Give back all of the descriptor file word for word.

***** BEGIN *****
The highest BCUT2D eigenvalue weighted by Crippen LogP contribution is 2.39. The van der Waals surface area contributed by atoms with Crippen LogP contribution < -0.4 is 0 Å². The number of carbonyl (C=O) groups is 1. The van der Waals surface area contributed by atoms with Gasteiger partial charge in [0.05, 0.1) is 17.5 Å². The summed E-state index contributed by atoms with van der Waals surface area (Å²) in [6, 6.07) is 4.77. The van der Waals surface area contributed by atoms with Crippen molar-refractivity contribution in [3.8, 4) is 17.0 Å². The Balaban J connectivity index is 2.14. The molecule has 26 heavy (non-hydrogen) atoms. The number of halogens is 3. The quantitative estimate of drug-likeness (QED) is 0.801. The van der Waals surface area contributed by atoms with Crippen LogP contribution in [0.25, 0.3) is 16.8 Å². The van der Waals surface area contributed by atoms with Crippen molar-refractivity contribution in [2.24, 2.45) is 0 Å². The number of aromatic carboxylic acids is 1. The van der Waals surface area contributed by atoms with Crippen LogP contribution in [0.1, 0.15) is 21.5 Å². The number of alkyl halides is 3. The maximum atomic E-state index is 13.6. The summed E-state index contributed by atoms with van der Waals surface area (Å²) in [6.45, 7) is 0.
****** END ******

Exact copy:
The highest BCUT2D eigenvalue weighted by Crippen LogP contribution is 2.39. The van der Waals surface area contributed by atoms with Crippen LogP contribution < -0.4 is 0 Å². The number of carbonyl (C=O) groups is 1. The van der Waals surface area contributed by atoms with Gasteiger partial charge in [0.05, 0.1) is 17.5 Å². The summed E-state index contributed by atoms with van der Waals surface area (Å²) in [6, 6.07) is 4.77. The van der Waals surface area contributed by atoms with Crippen molar-refractivity contribution in [3.8, 4) is 17.0 Å². The Balaban J connectivity index is 2.14. The molecule has 26 heavy (non-hydrogen) atoms. The number of halogens is 3. The quantitative estimate of drug-likeness (QED) is 0.801. The van der Waals surface area contributed by atoms with Crippen LogP contribution in [0.25, 0.3) is 16.8 Å². The van der Waals surface area contributed by atoms with Crippen molar-refractivity contribution in [2.24, 2.45) is 0 Å². The number of aromatic carboxylic acids is 1. The van der Waals surface area contributed by atoms with Crippen LogP contribution in [0.1, 0.15) is 21.5 Å². The number of alkyl halides is 3. The maximum atomic E-state index is 13.6. The summed E-state index contributed by atoms with van der Waals surface area (Å²) in [6.45, 7) is 0.